• Call recordings: If you intend to record calls, please ensure that the local laws and company policy requirements are met, such as notice, consent, and secure storage.
    • Flexibility: Remain flexible and open to interruptions, and reschedule conversations as needed. While it is imperative to achieve a timely closure on matters, it is critical to note that stakeholders may be experiencing multiple challenges. 
    • Avoid bias: Identify biases for the parties involved and remind yourself to remain objective.
    • Maintain confidentiality and privacy: This always needs to be maintained and observed. Information can be shared on a need-to-know basis.
    • Build trust: Maintain a continuous connection with the reporter on progress and set the right expectations.
    • Show empathy and respect: Be empathetic and respectful during the entire investigative process and with all parties involved.
    • Collaborate: Work with leaders to build a robust action plan and obtain their commitment.
    • Conduct root cause analysis and look for lessons learned: The US Department of Justice confirmed in its latest guidance, published in June 2020, that “[a] hallmark of a compliance program that is working effectively in practice is the extent to which a company is able to conduct a thoughtful root cause analysis of misconduct and timely and appropriately remediate to address the root causes.” Root cause analysis is a fundamental part of our investigation process. Investigations involve an analysis of why the misconduct at issue occurred, including whether there were gaps in policy, leadership, training, or controls.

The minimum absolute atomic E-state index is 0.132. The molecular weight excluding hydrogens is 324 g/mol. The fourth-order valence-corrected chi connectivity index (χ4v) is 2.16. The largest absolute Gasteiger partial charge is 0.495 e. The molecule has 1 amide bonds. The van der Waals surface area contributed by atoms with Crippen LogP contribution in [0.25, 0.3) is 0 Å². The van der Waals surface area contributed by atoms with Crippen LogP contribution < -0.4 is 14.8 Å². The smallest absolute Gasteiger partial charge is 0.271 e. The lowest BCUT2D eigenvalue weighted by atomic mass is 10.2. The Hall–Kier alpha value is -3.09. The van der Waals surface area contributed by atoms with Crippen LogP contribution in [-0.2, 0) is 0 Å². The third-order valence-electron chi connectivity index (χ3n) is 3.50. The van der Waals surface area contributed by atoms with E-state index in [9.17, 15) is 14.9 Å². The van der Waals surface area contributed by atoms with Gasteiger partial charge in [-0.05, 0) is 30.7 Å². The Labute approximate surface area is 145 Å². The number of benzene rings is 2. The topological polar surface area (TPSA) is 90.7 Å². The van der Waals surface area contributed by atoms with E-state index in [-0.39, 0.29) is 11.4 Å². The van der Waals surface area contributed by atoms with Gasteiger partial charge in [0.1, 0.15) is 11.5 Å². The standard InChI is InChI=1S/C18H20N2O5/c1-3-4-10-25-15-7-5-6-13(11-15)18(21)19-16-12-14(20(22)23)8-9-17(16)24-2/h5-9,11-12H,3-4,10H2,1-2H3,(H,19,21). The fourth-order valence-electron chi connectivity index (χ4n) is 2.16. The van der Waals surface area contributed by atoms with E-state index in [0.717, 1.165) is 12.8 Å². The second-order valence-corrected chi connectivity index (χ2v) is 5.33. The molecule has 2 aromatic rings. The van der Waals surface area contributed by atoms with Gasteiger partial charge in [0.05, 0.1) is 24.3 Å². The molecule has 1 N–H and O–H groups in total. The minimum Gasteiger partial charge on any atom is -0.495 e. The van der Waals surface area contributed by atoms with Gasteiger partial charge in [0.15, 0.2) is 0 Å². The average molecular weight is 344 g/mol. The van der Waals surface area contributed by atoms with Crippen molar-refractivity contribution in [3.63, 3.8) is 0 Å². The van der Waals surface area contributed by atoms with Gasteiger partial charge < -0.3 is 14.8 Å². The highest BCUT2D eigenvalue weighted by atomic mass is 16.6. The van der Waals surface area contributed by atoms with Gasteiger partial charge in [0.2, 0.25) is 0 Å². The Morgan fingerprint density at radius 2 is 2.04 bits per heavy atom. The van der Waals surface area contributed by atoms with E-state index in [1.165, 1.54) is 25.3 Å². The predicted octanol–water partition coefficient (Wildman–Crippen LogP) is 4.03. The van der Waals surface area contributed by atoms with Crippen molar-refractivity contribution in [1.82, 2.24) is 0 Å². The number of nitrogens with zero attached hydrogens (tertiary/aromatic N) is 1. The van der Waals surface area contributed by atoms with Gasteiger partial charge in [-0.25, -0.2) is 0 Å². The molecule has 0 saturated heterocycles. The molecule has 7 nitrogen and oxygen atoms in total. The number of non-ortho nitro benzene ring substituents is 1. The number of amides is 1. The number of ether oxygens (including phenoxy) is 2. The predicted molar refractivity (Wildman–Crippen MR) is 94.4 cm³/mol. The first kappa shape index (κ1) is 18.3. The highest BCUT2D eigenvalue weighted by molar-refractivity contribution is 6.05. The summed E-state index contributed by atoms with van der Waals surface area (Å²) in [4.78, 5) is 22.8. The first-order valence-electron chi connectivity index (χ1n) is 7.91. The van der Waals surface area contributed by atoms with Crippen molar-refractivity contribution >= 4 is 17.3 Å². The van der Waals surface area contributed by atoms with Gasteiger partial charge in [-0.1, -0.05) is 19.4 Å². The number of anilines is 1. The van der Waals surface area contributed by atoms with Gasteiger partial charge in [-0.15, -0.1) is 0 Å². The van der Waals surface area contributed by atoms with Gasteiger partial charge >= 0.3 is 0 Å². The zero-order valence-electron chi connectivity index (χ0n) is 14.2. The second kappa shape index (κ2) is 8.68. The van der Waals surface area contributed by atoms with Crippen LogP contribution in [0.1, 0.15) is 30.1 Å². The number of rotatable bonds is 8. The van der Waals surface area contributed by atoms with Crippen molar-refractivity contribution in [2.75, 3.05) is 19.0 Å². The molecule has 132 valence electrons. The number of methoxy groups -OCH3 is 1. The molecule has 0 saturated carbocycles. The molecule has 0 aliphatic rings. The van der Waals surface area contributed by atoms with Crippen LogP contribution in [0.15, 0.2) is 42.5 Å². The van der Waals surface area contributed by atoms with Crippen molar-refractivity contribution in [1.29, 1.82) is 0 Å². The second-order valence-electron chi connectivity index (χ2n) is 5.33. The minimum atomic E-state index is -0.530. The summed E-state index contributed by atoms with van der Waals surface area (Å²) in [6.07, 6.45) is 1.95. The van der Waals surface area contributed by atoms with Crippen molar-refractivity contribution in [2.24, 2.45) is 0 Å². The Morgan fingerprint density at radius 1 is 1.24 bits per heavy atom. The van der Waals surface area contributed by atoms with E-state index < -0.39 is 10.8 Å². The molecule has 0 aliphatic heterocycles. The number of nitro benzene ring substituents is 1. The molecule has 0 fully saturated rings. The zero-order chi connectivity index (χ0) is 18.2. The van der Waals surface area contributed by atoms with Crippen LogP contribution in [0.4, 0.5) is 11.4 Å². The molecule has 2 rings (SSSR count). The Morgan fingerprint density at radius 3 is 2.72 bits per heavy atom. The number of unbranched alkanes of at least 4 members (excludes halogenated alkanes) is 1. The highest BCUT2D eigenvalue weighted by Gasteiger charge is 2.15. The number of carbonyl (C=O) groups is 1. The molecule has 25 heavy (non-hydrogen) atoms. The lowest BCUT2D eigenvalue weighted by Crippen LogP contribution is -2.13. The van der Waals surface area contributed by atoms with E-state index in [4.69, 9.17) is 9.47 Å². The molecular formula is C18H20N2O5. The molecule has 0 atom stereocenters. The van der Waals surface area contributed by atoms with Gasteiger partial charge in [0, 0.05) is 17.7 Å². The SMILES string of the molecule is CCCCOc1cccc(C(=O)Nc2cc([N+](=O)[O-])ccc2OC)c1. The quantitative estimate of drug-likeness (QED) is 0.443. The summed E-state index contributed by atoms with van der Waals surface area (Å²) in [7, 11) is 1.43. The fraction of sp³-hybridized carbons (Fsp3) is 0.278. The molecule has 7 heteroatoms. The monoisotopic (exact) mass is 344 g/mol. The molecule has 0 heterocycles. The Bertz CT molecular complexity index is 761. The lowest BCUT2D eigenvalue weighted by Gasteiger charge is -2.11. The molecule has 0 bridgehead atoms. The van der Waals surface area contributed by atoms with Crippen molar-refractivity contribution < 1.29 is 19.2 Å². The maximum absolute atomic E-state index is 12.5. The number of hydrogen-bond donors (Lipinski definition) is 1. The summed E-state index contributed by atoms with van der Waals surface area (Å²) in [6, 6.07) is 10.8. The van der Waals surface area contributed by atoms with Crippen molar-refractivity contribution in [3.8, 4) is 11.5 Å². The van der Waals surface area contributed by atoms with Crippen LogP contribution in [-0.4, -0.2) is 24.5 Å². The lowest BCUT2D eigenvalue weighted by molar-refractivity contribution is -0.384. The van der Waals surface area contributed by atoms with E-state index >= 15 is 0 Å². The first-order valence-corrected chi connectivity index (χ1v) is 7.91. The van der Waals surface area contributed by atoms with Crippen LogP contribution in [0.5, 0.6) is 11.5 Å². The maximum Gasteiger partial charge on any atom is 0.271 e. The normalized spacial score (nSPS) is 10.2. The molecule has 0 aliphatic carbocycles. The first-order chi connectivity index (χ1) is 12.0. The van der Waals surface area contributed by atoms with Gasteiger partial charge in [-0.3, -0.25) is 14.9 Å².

• Provide feedback: It is imperative that timely feedback is provided to the reporter to strengthen confidence in the reporting system and provide assurance that matters are handled promptly, discreetly, and professionally.

AM: In a virtual setting, how did you manage the increased risk of an allegation being made publicly or being shared on social media?